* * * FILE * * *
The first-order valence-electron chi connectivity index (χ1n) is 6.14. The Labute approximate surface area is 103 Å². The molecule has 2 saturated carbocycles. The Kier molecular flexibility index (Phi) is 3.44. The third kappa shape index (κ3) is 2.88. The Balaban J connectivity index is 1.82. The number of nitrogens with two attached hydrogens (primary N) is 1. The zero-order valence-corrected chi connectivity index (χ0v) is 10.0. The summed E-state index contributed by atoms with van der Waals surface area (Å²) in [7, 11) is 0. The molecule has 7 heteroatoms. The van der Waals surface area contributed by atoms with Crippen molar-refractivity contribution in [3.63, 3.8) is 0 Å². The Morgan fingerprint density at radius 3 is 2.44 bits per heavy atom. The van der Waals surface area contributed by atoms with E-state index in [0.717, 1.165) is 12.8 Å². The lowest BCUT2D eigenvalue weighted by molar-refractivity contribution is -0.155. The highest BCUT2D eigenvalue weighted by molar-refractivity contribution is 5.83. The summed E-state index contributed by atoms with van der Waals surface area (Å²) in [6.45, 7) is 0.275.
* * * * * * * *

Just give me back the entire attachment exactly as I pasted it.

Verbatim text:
The first-order valence-electron chi connectivity index (χ1n) is 6.14. The Labute approximate surface area is 103 Å². The molecule has 2 saturated carbocycles. The Kier molecular flexibility index (Phi) is 3.44. The third kappa shape index (κ3) is 2.88. The Balaban J connectivity index is 1.82. The number of nitrogens with two attached hydrogens (primary N) is 1. The zero-order valence-corrected chi connectivity index (χ0v) is 10.0. The summed E-state index contributed by atoms with van der Waals surface area (Å²) in [7, 11) is 0. The molecule has 7 heteroatoms. The van der Waals surface area contributed by atoms with Crippen molar-refractivity contribution in [3.63, 3.8) is 0 Å². The Morgan fingerprint density at radius 3 is 2.44 bits per heavy atom. The van der Waals surface area contributed by atoms with E-state index in [0.717, 1.165) is 12.8 Å². The lowest BCUT2D eigenvalue weighted by molar-refractivity contribution is -0.155. The highest BCUT2D eigenvalue weighted by molar-refractivity contribution is 5.83. The summed E-state index contributed by atoms with van der Waals surface area (Å²) in [6.45, 7) is 0.275.